Richard K. Olney, MD, world-renowned for his work in amyotrophic lateral sclerosis (ALS), died of the disease at age 64 in his home in Corte Madera, CA on Jan. 27. Dr. Olney was the founding director of the ALS Treatment and Research Center at the University of California, San Francisco (UCSF).
For nearly 25 years, he worked at UCSF, spending the last 18 of these studying the complex disease he would become all too familiar with — ALS. Dr. Olney established an ALS clinic in 1993, which then became the UCSF ALS Center in 1999, and he served as its director until 2004 when his diagnosis forced him to resign.
Dr. Olney's dedication to his work, patients and to his students was inspiring, UCSF neurologists told Neurology Today. “Rick was someone who would drop everything to listen to any concern — from a patient, family member, or colleague. He was soft-spoken, patient, and incredibly knowledgeable,” said Catherine Lomen-Hoerth, MD, PhD, neurologist and director of the ALS Center. Dr. Lomen-Hoerth was Dr. Olney's student and protégée while a resident at UCSF. After Dr. Olney's ALS diagnosis, their roles shifted, and she became his personal physician and eventually took over as director of the ALS Center.
In 2001, the ALS Association and the Muscular Dystrophy Association jointly named the UCSF program the prestigious “ALS Center of Excellence” — one of only 16 such centers in the US at the time. The title is awarded to programs that offer advanced diagnostics and comprehensive patient care, access to the latest drug trials, and conduct clinical research aimed at identifying therapies.
Over the course of his career, Dr. Olney authored more than 60 scholarly articles, served as associate editor of Muscle Nerve, and as an editorial board member for Annals of Neurology, Clinical Neurophysiology, and the Journal of Clinical Neurophysiology. Dr. Olney was also a councilor of the AAN Neuromuscular Section and served on the board of directors for the American Association of Electrodiagnostic Medicine. He received the AAN's Public Education Award, honoring him for his efforts in advocating for ALS. In his final months, Dr. Olney worked with his son — who is currently a neurology resident at University of California, Los Angeles (UCLA) — on a research paper examining nerve response in predicting the course of ALS, which Dr. Lomen-Hoerth will help to complete.
“Eventually locked in by ALS, Rick continued to think, write and research ALS throughout his illness. Rick was the most altruistic man that I ever knew. His relationship with his son Nick Olney, a former UCSF medical student and budding neurologist, was particularly moving for me to observe,” his former colleague Bruce Miller, MD, A.W. Clausen Distinguished Professor of Neurology and director of the Memory & Aging Center at UCSF, told Neurology Today.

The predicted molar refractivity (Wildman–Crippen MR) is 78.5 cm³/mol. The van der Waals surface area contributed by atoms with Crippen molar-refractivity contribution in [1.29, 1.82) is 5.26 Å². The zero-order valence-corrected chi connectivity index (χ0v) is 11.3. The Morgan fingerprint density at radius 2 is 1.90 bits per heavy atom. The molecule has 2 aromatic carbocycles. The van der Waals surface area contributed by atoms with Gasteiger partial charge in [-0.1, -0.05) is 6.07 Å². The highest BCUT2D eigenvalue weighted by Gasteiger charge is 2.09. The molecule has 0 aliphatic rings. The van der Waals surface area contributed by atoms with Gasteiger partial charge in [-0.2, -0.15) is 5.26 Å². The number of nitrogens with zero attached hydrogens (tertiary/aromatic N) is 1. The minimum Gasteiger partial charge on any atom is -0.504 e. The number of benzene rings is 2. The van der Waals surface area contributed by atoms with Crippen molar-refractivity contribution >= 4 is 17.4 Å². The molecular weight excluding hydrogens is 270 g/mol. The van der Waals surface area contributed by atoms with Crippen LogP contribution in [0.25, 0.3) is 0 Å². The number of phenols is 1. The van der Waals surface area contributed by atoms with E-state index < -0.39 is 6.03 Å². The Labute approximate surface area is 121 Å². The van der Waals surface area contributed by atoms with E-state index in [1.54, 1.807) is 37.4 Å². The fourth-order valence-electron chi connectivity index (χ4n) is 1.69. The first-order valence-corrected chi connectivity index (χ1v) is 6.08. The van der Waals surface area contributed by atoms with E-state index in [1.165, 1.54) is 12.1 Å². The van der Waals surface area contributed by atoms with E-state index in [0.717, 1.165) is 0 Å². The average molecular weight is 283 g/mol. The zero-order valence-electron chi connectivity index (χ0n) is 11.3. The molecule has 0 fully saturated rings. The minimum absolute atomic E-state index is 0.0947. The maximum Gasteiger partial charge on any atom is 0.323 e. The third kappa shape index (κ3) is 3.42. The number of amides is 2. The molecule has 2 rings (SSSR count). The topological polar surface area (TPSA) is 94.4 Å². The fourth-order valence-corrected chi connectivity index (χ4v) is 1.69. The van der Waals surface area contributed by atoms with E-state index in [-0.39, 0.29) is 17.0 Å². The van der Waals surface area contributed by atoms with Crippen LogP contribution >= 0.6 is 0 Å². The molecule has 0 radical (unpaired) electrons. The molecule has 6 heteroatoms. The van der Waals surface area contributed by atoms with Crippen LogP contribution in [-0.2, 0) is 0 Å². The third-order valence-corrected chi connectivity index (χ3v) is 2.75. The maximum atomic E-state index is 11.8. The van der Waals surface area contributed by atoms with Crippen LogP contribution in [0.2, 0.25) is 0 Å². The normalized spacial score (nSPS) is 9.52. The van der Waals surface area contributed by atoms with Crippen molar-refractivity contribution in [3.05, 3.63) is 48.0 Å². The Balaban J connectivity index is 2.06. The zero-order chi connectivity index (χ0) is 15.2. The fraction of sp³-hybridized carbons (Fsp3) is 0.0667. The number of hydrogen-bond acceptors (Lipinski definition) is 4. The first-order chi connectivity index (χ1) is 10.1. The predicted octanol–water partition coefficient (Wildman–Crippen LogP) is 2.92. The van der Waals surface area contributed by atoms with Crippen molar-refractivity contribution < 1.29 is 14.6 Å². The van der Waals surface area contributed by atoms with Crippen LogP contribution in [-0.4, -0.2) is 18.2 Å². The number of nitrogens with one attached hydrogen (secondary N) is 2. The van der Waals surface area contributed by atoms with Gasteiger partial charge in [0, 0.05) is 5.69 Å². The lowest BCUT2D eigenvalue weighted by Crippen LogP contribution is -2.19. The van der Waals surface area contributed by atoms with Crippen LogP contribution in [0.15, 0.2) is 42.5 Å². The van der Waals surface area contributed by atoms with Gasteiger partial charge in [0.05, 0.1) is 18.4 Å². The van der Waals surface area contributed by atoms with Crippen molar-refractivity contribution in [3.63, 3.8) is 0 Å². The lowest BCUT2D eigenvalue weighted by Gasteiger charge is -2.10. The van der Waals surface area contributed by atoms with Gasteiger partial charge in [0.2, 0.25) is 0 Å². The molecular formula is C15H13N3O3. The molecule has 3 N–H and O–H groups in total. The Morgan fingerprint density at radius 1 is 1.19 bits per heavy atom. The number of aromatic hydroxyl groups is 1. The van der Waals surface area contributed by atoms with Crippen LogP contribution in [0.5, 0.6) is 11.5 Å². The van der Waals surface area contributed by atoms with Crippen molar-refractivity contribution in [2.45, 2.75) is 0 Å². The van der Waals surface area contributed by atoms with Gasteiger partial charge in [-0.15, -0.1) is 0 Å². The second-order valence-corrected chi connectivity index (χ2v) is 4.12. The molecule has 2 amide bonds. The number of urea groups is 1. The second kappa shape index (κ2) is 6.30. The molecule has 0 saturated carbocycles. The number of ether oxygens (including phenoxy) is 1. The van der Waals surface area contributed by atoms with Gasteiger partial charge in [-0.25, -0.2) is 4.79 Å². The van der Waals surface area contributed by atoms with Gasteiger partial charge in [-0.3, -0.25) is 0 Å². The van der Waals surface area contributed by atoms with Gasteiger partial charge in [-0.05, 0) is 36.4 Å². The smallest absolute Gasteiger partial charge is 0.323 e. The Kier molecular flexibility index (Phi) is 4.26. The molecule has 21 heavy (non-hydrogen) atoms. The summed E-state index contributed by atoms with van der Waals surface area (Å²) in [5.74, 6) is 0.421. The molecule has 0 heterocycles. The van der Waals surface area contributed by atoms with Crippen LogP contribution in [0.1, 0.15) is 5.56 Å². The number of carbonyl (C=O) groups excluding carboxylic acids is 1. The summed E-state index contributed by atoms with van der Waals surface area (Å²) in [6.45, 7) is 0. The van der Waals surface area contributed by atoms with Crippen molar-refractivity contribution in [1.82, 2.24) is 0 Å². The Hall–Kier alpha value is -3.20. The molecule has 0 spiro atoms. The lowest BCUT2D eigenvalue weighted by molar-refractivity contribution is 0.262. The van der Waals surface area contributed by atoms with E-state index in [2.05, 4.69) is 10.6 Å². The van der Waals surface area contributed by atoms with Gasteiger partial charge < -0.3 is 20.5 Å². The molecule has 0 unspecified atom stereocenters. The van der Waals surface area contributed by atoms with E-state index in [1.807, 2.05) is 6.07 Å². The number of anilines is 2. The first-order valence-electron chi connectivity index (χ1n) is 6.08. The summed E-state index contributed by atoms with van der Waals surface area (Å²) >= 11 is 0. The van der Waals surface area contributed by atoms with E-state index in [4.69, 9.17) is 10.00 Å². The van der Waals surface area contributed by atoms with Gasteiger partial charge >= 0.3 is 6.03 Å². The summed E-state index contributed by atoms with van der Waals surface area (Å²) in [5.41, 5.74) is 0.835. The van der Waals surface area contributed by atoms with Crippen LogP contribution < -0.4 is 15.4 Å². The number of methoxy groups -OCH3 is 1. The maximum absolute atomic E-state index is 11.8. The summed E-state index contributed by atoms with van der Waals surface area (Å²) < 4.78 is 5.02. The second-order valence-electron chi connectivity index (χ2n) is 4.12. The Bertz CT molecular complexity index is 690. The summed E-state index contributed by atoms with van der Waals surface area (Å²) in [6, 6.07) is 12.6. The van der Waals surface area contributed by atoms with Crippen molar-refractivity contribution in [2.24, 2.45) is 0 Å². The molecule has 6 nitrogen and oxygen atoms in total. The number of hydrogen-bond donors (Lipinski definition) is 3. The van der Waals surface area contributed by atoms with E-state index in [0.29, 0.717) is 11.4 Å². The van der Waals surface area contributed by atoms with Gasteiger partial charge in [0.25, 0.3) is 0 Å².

Dr. Olney graduated from the University of Oklahoma in 1968 with a degree in chemistry, mathematics and zoology, and in 1973, he received a medical degree from Baylor College of Medicine in Houston, TX. He completed a training program in psychiatry at UCLA, as well as a neurology training program at the University of Oregon Health Sciences Center — and because of this “duel training in psychiatry as well as neurology, he had a unique way of interacting with patients and providing guidance on coping with the difficulties of having ALS,” said Dr. Lomen-Hoerth.
Hiroshi Mitsumoto, MD, the Wesley J. Howe Professor of Neurology at Columbia University at Columbia Presbyterian Medical Center and head of the Neuromuscular Division within the department of neurology, first met a healthy Dr. Olney at an ALS meeting in Florida in 1995, and the two worked on a paper together that year. When the two met again in 2004 at an international primary lateral sclerosis meeting, Dr. Olney took the stage in a wheelchair and announced that he had been diagnosed with ALS. “My jaw dropped. There was silence in the room,” Dr. Mitsumoto said. Dr. Olney was the nicest person, he said, and as the disease progressed, he used himself to do amazing things and to increase awareness and really publicize ALS.
“He was a role model in life and gave particular dignity and meaning to the process of dying,” said Dr. Miller.
Dr. Olney had a great love for the outdoors and had spent many Sundays hiking with his family. He is survived by his wife of 38 years, Paula, and two children, Amy Koch Olney Dobbs and Nicholas T. Olney, and grandson Richard Knox Olney. Donations in honor of Dr. Olney to the ALS Center at UCSF should be made payable to the UCSF Foundation, Box 45339, San Francisco, CA 94145-0339. The memo line should state: “Rick Olney ALS Endowment (S0406).”
In 2005, Neurology Today interviewed Richard Olney, MD, and his wife about his diagnosis, and his dual role of ALS patient and researcher. Read more here: http://bit.ly/wgVpX9.